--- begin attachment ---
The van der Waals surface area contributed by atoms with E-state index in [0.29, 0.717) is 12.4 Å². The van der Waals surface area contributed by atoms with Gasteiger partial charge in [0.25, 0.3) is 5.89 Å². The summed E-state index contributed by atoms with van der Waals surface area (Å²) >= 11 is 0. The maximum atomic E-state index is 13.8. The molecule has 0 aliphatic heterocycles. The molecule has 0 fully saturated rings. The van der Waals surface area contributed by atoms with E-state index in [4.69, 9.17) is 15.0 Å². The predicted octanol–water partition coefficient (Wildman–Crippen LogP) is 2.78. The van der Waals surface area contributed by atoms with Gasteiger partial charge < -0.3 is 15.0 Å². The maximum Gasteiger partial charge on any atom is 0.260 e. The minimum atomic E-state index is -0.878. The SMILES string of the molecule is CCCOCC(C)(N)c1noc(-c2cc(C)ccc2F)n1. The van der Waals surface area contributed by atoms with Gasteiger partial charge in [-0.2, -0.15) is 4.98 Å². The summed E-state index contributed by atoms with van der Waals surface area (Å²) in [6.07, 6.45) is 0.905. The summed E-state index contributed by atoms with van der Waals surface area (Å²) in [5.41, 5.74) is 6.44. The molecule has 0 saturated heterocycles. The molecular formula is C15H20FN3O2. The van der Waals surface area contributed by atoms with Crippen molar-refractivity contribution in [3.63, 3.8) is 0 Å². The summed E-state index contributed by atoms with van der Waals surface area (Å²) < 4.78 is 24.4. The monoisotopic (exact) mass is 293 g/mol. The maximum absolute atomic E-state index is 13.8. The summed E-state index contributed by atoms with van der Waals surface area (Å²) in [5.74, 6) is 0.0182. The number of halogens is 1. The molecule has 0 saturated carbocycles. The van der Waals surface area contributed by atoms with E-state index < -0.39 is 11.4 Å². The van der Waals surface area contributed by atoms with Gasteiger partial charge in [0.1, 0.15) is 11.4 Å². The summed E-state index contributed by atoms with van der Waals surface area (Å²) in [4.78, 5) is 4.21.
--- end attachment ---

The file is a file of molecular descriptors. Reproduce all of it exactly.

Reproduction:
The van der Waals surface area contributed by atoms with E-state index in [0.29, 0.717) is 12.4 Å². The van der Waals surface area contributed by atoms with Gasteiger partial charge in [0.25, 0.3) is 5.89 Å². The summed E-state index contributed by atoms with van der Waals surface area (Å²) >= 11 is 0. The maximum atomic E-state index is 13.8. The molecule has 0 aliphatic heterocycles. The molecule has 0 fully saturated rings. The van der Waals surface area contributed by atoms with E-state index in [4.69, 9.17) is 15.0 Å². The predicted octanol–water partition coefficient (Wildman–Crippen LogP) is 2.78. The van der Waals surface area contributed by atoms with Gasteiger partial charge < -0.3 is 15.0 Å². The maximum Gasteiger partial charge on any atom is 0.260 e. The minimum atomic E-state index is -0.878. The SMILES string of the molecule is CCCOCC(C)(N)c1noc(-c2cc(C)ccc2F)n1. The van der Waals surface area contributed by atoms with Gasteiger partial charge in [-0.2, -0.15) is 4.98 Å². The summed E-state index contributed by atoms with van der Waals surface area (Å²) in [6.07, 6.45) is 0.905. The summed E-state index contributed by atoms with van der Waals surface area (Å²) in [5.41, 5.74) is 6.44. The molecule has 0 saturated heterocycles. The molecular formula is C15H20FN3O2. The van der Waals surface area contributed by atoms with Crippen molar-refractivity contribution in [3.63, 3.8) is 0 Å². The summed E-state index contributed by atoms with van der Waals surface area (Å²) < 4.78 is 24.4. The monoisotopic (exact) mass is 293 g/mol. The maximum absolute atomic E-state index is 13.8. The summed E-state index contributed by atoms with van der Waals surface area (Å²) in [5.74, 6) is 0.0182. The number of halogens is 1. The molecule has 0 saturated carbocycles. The van der Waals surface area contributed by atoms with E-state index < -0.39 is 11.4 Å². The van der Waals surface area contributed by atoms with Gasteiger partial charge in [0.1, 0.15) is 11.4 Å². The summed E-state index contributed by atoms with van der Waals surface area (Å²) in [4.78, 5) is 4.21.